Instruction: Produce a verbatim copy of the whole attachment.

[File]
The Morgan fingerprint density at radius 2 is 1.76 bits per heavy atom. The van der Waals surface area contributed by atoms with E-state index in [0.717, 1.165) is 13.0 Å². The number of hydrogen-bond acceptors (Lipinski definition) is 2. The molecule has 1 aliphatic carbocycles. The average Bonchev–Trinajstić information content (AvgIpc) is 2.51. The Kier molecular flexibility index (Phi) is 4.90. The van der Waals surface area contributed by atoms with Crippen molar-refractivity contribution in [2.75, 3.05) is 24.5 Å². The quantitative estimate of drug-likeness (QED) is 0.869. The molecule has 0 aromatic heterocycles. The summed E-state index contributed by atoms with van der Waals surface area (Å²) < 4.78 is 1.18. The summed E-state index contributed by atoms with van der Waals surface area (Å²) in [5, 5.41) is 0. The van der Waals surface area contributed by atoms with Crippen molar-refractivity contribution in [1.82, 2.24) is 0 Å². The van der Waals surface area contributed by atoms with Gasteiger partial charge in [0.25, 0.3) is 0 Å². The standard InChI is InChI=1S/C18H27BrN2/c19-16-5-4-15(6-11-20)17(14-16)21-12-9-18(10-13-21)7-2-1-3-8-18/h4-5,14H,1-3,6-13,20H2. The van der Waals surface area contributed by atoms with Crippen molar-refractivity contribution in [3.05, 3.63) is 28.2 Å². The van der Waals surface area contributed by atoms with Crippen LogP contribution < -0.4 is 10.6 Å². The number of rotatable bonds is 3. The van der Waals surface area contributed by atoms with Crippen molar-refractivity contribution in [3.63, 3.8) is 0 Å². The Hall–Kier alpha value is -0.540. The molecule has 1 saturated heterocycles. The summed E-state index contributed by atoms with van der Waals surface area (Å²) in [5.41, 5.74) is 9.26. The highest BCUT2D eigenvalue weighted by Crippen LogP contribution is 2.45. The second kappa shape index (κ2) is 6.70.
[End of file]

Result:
The Morgan fingerprint density at radius 2 is 1.76 bits per heavy atom. The van der Waals surface area contributed by atoms with E-state index in [0.717, 1.165) is 13.0 Å². The number of hydrogen-bond acceptors (Lipinski definition) is 2. The molecule has 1 aliphatic carbocycles. The average Bonchev–Trinajstić information content (AvgIpc) is 2.51. The Kier molecular flexibility index (Phi) is 4.90. The van der Waals surface area contributed by atoms with Crippen molar-refractivity contribution in [2.75, 3.05) is 24.5 Å². The quantitative estimate of drug-likeness (QED) is 0.869. The molecule has 0 aromatic heterocycles. The summed E-state index contributed by atoms with van der Waals surface area (Å²) < 4.78 is 1.18. The summed E-state index contributed by atoms with van der Waals surface area (Å²) in [5, 5.41) is 0. The van der Waals surface area contributed by atoms with Crippen molar-refractivity contribution in [1.82, 2.24) is 0 Å². The van der Waals surface area contributed by atoms with Gasteiger partial charge in [0.25, 0.3) is 0 Å². The standard InChI is InChI=1S/C18H27BrN2/c19-16-5-4-15(6-11-20)17(14-16)21-12-9-18(10-13-21)7-2-1-3-8-18/h4-5,14H,1-3,6-13,20H2. The van der Waals surface area contributed by atoms with Crippen molar-refractivity contribution in [3.05, 3.63) is 28.2 Å². The van der Waals surface area contributed by atoms with Crippen LogP contribution < -0.4 is 10.6 Å². The number of rotatable bonds is 3. The van der Waals surface area contributed by atoms with Crippen molar-refractivity contribution in [3.63, 3.8) is 0 Å². The Hall–Kier alpha value is -0.540. The molecule has 1 saturated heterocycles. The summed E-state index contributed by atoms with van der Waals surface area (Å²) in [5.41, 5.74) is 9.26. The highest BCUT2D eigenvalue weighted by Crippen LogP contribution is 2.45. The second kappa shape index (κ2) is 6.70.